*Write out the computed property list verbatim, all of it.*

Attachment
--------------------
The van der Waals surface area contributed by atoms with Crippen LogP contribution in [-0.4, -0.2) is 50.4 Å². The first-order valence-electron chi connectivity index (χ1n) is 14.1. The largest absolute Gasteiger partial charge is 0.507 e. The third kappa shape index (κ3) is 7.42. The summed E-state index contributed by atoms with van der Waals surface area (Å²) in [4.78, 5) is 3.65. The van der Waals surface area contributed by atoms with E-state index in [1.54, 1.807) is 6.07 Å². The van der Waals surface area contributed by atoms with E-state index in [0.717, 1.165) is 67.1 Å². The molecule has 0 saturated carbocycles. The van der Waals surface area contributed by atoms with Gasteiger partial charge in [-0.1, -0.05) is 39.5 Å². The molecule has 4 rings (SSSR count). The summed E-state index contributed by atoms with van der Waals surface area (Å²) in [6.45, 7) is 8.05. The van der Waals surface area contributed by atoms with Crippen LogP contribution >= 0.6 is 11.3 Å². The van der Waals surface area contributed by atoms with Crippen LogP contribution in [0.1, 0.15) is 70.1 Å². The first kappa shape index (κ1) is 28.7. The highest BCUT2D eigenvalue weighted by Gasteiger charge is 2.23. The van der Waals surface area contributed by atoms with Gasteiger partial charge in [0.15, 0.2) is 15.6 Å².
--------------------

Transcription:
The van der Waals surface area contributed by atoms with Crippen LogP contribution in [-0.4, -0.2) is 50.4 Å². The first-order valence-electron chi connectivity index (χ1n) is 14.1. The largest absolute Gasteiger partial charge is 0.507 e. The third kappa shape index (κ3) is 7.42. The summed E-state index contributed by atoms with van der Waals surface area (Å²) in [4.78, 5) is 3.65. The van der Waals surface area contributed by atoms with E-state index in [1.54, 1.807) is 6.07 Å². The van der Waals surface area contributed by atoms with E-state index in [0.717, 1.165) is 67.1 Å². The molecule has 0 saturated carbocycles. The van der Waals surface area contributed by atoms with Gasteiger partial charge in [-0.1, -0.05) is 39.5 Å². The molecule has 4 rings (SSSR count). The summed E-state index contributed by atoms with van der Waals surface area (Å²) in [6.45, 7) is 8.05. The van der Waals surface area contributed by atoms with Crippen LogP contribution >= 0.6 is 11.3 Å². The van der Waals surface area contributed by atoms with Crippen LogP contribution in [0.1, 0.15) is 70.1 Å². The first kappa shape index (κ1) is 28.7. The highest BCUT2D eigenvalue weighted by Gasteiger charge is 2.23. The van der Waals surface area contributed by atoms with Gasteiger partial charge in [0.15, 0.2) is 15.6 Å².